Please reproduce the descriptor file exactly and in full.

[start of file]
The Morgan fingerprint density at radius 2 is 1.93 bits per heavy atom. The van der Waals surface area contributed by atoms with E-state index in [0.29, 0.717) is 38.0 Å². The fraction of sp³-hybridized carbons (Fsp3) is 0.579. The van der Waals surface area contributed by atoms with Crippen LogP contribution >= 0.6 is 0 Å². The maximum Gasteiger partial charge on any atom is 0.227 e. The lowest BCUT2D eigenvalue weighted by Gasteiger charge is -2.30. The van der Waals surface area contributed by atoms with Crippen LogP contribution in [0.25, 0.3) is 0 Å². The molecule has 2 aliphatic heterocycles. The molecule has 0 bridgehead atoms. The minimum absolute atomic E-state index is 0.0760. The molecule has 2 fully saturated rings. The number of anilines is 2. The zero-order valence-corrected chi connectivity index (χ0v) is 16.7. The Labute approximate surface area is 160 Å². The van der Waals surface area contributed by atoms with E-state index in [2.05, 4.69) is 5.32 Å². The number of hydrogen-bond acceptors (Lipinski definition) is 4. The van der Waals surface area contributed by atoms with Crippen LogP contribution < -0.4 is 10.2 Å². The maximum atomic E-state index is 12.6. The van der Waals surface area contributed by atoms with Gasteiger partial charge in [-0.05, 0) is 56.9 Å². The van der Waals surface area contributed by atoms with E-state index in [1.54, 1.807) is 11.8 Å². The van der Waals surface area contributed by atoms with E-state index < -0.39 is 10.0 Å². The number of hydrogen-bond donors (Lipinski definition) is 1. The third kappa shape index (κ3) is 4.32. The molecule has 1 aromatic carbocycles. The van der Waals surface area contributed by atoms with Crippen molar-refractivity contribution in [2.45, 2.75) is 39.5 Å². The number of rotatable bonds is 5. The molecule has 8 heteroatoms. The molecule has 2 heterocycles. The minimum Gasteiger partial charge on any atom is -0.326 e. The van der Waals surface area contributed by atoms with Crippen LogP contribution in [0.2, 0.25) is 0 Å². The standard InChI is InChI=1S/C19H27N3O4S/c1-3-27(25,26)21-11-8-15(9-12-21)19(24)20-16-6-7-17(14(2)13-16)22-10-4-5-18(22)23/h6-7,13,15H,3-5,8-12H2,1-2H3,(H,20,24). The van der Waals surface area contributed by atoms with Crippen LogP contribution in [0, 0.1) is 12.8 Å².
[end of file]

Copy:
The Morgan fingerprint density at radius 2 is 1.93 bits per heavy atom. The van der Waals surface area contributed by atoms with E-state index in [0.29, 0.717) is 38.0 Å². The fraction of sp³-hybridized carbons (Fsp3) is 0.579. The van der Waals surface area contributed by atoms with Crippen LogP contribution >= 0.6 is 0 Å². The maximum Gasteiger partial charge on any atom is 0.227 e. The lowest BCUT2D eigenvalue weighted by Gasteiger charge is -2.30. The van der Waals surface area contributed by atoms with Crippen LogP contribution in [0.25, 0.3) is 0 Å². The molecule has 2 aliphatic heterocycles. The molecule has 0 bridgehead atoms. The minimum absolute atomic E-state index is 0.0760. The molecule has 2 fully saturated rings. The number of anilines is 2. The zero-order valence-corrected chi connectivity index (χ0v) is 16.7. The Labute approximate surface area is 160 Å². The van der Waals surface area contributed by atoms with E-state index in [2.05, 4.69) is 5.32 Å². The number of hydrogen-bond acceptors (Lipinski definition) is 4. The van der Waals surface area contributed by atoms with Crippen LogP contribution < -0.4 is 10.2 Å². The maximum atomic E-state index is 12.6. The van der Waals surface area contributed by atoms with Gasteiger partial charge in [-0.05, 0) is 56.9 Å². The van der Waals surface area contributed by atoms with E-state index in [1.54, 1.807) is 11.8 Å². The van der Waals surface area contributed by atoms with E-state index < -0.39 is 10.0 Å². The number of hydrogen-bond donors (Lipinski definition) is 1. The third kappa shape index (κ3) is 4.32. The molecule has 1 aromatic carbocycles. The van der Waals surface area contributed by atoms with Crippen molar-refractivity contribution in [2.45, 2.75) is 39.5 Å². The number of rotatable bonds is 5. The molecule has 8 heteroatoms. The molecule has 2 heterocycles. The minimum Gasteiger partial charge on any atom is -0.326 e. The van der Waals surface area contributed by atoms with Crippen LogP contribution in [0.2, 0.25) is 0 Å². The standard InChI is InChI=1S/C19H27N3O4S/c1-3-27(25,26)21-11-8-15(9-12-21)19(24)20-16-6-7-17(14(2)13-16)22-10-4-5-18(22)23/h6-7,13,15H,3-5,8-12H2,1-2H3,(H,20,24). The van der Waals surface area contributed by atoms with Crippen LogP contribution in [0, 0.1) is 12.8 Å².